The Criminal Justice Bill (CJB) will extend unchecked police and council powers in public spaces and in the home. This briefing concerns the CJB’s amendments to the Anti-Social Behaviour, Crime and Policing Act 2014 (ASBCPA).
Over the past 10 years, the Manifesto Club has documented the injustices and absurd laws that have resulted from the ASBCPA, particularly Public Spaces Protection Orders (PSPOs) and Community Protection Notices (CPNs). These orders lack basic checks to ensure they are used justly and towards the correct ends: they have been used to ban standing in groups or picking up stones, while individuals have been ordered not to feed birds in their garden or not to look at their neighbours.
The reforms introduced by the Criminal Justice Bill will introduce even more unchecked powers, which will have an even more perverse and unjust effect on the ground.
We note the very narrow nature of the Home Office consultation that informed the Criminal Justice Bill. This consultation achieved 299 responses, 269 of which were from the police, community safety partnerships, local authorities, or social housing. Yet even this narrow constituency was far from being enthusiastic about many of the proposals that have been included in the Criminal Justice Bill. For example, only a very slight majority (52%) supported the police being given the power to make PSPOs, and the same figure agreed that the age limit should be lowered for CPNs.
Below we have outlined the problematic parts of the Criminal Justice Bill in relation to amendments to the ASBCPA.
1. Police given powers to issue Public Spaces Protection Orders.
Currently, only local authorities can make Public Spaces Protection Orders (PSPOs) (legal orders that ban or restrict activities in public spaces). This power is very poorly regulated: there is no statutory requirement for public consultation, and the order can be passed by a single council officer if they think that a particular activity has a ‘detrimental effect’ on the ‘quality of life’. Recent Manifesto Club research found there are currently over 2000 PSPOs banning activities including rough sleeping, loitering, ball games, wild swimming, selling lucky charms, and picking up stones.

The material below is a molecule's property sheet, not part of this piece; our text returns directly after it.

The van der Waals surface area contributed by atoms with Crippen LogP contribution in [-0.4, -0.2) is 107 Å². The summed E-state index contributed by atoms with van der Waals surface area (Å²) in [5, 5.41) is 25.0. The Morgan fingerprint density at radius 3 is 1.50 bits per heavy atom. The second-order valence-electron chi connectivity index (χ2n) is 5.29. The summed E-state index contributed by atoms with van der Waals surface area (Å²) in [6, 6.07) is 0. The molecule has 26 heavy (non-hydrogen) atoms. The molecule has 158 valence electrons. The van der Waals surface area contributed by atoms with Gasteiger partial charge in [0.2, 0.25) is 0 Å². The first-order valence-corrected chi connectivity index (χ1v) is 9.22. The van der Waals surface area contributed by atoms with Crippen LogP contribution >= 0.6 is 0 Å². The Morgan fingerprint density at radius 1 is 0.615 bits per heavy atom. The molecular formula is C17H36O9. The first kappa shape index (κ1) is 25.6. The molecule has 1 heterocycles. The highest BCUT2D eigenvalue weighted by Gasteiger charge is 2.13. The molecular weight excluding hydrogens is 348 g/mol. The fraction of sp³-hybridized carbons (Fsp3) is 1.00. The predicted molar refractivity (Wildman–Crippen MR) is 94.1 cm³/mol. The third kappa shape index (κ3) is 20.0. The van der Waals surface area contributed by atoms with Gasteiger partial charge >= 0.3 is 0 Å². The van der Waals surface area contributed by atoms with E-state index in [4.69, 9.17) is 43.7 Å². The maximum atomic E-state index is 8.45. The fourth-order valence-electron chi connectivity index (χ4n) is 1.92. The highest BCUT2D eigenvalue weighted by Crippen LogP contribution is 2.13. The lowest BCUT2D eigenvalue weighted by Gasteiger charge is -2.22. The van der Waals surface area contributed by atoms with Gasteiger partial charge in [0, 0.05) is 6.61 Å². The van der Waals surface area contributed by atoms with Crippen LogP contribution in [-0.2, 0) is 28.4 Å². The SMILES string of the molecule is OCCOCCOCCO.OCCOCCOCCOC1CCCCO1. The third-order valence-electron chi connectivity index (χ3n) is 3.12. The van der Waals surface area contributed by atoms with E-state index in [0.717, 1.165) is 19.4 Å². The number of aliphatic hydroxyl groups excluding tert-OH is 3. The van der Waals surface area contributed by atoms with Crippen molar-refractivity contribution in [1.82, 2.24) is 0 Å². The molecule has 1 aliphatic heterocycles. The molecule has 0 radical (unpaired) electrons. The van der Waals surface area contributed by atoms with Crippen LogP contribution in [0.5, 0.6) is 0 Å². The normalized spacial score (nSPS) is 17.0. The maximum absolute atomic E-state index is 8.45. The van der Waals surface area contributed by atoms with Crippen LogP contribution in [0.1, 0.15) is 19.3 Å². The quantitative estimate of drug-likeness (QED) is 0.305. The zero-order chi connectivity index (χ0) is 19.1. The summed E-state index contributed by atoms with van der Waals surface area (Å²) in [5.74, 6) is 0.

Section 68 of the Criminal Justice Bill would confer the power to make PSPOs to the police. This would greatly increase the potential for abuse of this power, since the police are not democratically accountable and have a more restricted public interest than local authorities. The police will tend to make laws that make their lives more convenient, and to help the policing of an area: indeed, some of the worst PSPOs (such as bans on foul language or powers to ban people from public spaces) were passed by councils after requests from local police forces. Public life should not be organised around the convenience of the police; giving police chiefs what are in effect bylaw powers would be a dangerous and ill-advised step.
- Recommendation: Section 68 should be removed.
2. Community Protection Notices issued to children as young as 10.
Community Protection Notices (CPNs) are legal orders that can be issued by local authorities or police officers, if they believe that a person’s conduct has a ‘detrimental effect’ on the ‘quality of life’. These orders can be written out on the spot by a single officer: the lack of due process means that unfair or ill-founded orders are likely, yet appeals are very difficult, without accessible legal aid. One lawyer who specialised in CPNs estimated that 9 out of 10 CPNs could be overturned with a proper legal defence.
Manifesto Club research found that nearly 50,000 CPNs have been issued since 2014: people have received notices ordering them not to feed birds in their garden, or not to keep their wheelbarrow behind their garden shed, while homeless people have been barred from the town centre or prevented from receiving donations.
Section 67 of the Criminal Justice Bill will lower the minimum age for CPNs to 10. This would put children who are still in primary school in the position of having to defend themselves against complex legal orders.
- Recommendation: Section 67 should be removed.
3. PSPO and CPN penalties increase from £100 to £500.